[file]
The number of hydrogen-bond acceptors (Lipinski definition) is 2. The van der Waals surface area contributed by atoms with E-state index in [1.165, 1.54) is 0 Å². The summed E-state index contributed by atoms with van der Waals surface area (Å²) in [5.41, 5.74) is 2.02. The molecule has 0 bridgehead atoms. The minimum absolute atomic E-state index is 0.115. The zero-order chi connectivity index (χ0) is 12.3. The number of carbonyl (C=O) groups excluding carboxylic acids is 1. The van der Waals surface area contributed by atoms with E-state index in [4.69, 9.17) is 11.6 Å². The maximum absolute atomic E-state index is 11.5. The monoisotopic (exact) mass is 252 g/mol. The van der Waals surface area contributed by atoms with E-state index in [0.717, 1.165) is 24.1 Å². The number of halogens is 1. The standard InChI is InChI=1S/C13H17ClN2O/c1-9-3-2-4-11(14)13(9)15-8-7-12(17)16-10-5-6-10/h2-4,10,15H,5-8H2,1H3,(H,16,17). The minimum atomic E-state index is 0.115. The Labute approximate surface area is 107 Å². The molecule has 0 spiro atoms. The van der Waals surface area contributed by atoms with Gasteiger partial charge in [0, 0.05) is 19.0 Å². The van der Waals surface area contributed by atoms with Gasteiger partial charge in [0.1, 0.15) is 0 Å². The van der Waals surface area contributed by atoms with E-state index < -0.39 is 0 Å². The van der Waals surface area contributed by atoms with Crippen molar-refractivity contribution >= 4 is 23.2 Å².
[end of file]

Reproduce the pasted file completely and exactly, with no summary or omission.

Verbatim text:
The number of hydrogen-bond acceptors (Lipinski definition) is 2. The van der Waals surface area contributed by atoms with E-state index in [1.165, 1.54) is 0 Å². The summed E-state index contributed by atoms with van der Waals surface area (Å²) in [5.41, 5.74) is 2.02. The molecule has 0 bridgehead atoms. The minimum absolute atomic E-state index is 0.115. The zero-order chi connectivity index (χ0) is 12.3. The number of carbonyl (C=O) groups excluding carboxylic acids is 1. The van der Waals surface area contributed by atoms with E-state index in [4.69, 9.17) is 11.6 Å². The maximum absolute atomic E-state index is 11.5. The monoisotopic (exact) mass is 252 g/mol. The van der Waals surface area contributed by atoms with E-state index in [0.717, 1.165) is 24.1 Å². The number of halogens is 1. The standard InChI is InChI=1S/C13H17ClN2O/c1-9-3-2-4-11(14)13(9)15-8-7-12(17)16-10-5-6-10/h2-4,10,15H,5-8H2,1H3,(H,16,17). The minimum atomic E-state index is 0.115. The Labute approximate surface area is 107 Å². The molecule has 0 spiro atoms. The van der Waals surface area contributed by atoms with Gasteiger partial charge in [0, 0.05) is 19.0 Å². The van der Waals surface area contributed by atoms with Gasteiger partial charge in [0.1, 0.15) is 0 Å². The van der Waals surface area contributed by atoms with E-state index < -0.39 is 0 Å². The van der Waals surface area contributed by atoms with Crippen molar-refractivity contribution >= 4 is 23.2 Å².